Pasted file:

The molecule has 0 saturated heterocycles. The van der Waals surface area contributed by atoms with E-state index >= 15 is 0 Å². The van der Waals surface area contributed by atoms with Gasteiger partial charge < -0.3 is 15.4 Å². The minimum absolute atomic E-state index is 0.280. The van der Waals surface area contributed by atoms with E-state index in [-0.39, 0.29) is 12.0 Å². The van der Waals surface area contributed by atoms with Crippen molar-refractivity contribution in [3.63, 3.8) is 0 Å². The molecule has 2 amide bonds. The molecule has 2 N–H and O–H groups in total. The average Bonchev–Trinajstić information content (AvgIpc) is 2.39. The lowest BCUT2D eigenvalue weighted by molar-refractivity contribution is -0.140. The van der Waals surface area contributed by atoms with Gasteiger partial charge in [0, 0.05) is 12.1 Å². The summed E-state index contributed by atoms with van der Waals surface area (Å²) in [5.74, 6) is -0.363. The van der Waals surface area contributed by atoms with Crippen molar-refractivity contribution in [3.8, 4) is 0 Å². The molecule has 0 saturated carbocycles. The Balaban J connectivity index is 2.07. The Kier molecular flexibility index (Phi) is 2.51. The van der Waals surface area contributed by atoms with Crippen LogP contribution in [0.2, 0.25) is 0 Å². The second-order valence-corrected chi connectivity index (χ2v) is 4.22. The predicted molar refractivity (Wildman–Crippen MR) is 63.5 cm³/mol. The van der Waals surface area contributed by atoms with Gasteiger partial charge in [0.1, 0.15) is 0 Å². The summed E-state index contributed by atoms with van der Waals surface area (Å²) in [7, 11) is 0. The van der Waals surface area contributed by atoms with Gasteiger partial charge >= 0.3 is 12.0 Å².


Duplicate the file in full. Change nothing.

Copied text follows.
The molecule has 0 saturated heterocycles. The van der Waals surface area contributed by atoms with E-state index >= 15 is 0 Å². The van der Waals surface area contributed by atoms with Gasteiger partial charge < -0.3 is 15.4 Å². The minimum absolute atomic E-state index is 0.280. The van der Waals surface area contributed by atoms with E-state index in [-0.39, 0.29) is 12.0 Å². The van der Waals surface area contributed by atoms with Crippen molar-refractivity contribution in [3.63, 3.8) is 0 Å². The molecule has 2 amide bonds. The molecule has 2 N–H and O–H groups in total. The average Bonchev–Trinajstić information content (AvgIpc) is 2.39. The lowest BCUT2D eigenvalue weighted by molar-refractivity contribution is -0.140. The van der Waals surface area contributed by atoms with Gasteiger partial charge in [0, 0.05) is 12.1 Å². The summed E-state index contributed by atoms with van der Waals surface area (Å²) in [5.74, 6) is -0.363. The van der Waals surface area contributed by atoms with Crippen molar-refractivity contribution in [3.8, 4) is 0 Å². The molecule has 0 saturated carbocycles. The Balaban J connectivity index is 2.07. The Kier molecular flexibility index (Phi) is 2.51. The van der Waals surface area contributed by atoms with Crippen LogP contribution in [0.2, 0.25) is 0 Å². The second-order valence-corrected chi connectivity index (χ2v) is 4.22. The predicted molar refractivity (Wildman–Crippen MR) is 63.5 cm³/mol. The van der Waals surface area contributed by atoms with Gasteiger partial charge in [0.1, 0.15) is 0 Å². The summed E-state index contributed by atoms with van der Waals surface area (Å²) in [7, 11) is 0. The van der Waals surface area contributed by atoms with Gasteiger partial charge >= 0.3 is 12.0 Å².